originally encoded in the firmware of IBM PCs by original
equipment manufacturers (OEMs). If you find that some characters
(especially non-US or 'graphical' ones) do not display correctly in
Cygwin, you can use this option to select an appropriate codepage.
(no)dosfilewarning - If set, Cygwin will warn the
first time a user uses an "MS-DOS" style path name rather than a POSIX-style
path name. Defaults to set.
(no)envcache - If set, environment variable
conversions (between Win32 and POSIX) are cached. Note that this is may
cause problems if the mount table changes, as the cache is not invalidated
and may contain values that depend on the previous mount table
contents. Defaults to set.
(no)export - If set, the final values of these
settings are re-exported to the environment as
Defaults to off.
error_start:Win32filepath - if set, runs
Win32filepath when cygwin encounters a fatal error,
which is useful for debugging.
usually set to the path to gdb or
dumper, for example
There is no default set.
forkchunk:32768 - causes the
to copy memory some number of bytes at a time, in the above example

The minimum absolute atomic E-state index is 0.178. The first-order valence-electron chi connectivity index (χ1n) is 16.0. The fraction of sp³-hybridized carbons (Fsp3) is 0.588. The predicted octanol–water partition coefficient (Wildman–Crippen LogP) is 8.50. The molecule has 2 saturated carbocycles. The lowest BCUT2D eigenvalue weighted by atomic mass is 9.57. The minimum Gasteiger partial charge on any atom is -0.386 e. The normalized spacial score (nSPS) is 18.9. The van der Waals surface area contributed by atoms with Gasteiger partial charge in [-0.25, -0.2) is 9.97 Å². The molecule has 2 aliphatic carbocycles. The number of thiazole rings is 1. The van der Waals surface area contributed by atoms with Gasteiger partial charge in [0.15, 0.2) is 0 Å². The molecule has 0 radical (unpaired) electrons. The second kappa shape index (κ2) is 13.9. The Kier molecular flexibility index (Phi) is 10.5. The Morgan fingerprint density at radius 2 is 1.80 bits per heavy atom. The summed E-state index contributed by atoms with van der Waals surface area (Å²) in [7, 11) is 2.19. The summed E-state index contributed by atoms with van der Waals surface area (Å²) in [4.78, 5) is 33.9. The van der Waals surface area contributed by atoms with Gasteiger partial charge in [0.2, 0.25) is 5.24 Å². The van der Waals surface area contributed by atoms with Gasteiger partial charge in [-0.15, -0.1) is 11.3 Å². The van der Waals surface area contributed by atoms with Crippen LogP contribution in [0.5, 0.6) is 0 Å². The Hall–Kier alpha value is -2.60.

32768 bytes (32Kb) at a time. The default is to copy as many bytes as
possible, which is preferable in most cases but may slow some older systems
proc_retry:n - causes the
to retry n times when a child process fails due to certain windows-specific errors. These errors usually
occur when processes are being started while a user is logging off.
(no)glob[:ignorecase] - if set, command line arguments
containing UNIX-style file wildcard characters (brackets, question mark,
asterisk, escaped with \) are expanded into lists of files that match
This is applicable only to programs running from a DOS command line prompt.
Default is set.
This option also accepts an optional
If supplied, wildcard matching is case insensitive. The default is
(no)ntea - if set, use NT Extended Attributes to
store UNIX-like inode information.
This option only operates under Windows NT. Defaults to not set.
Only FAT and NTFS support Extended Attributes, not FAT32, so it's
of no use there. Furthermore, on NTFS partitions ntsec, which provides
real permissions, overrides ntea, which only provides faked permissions.
So setting ntea only makes sense if you either have FAT partitions,
or if you switch off ntsec explicitely.
This may create additional large files on FAT partitions.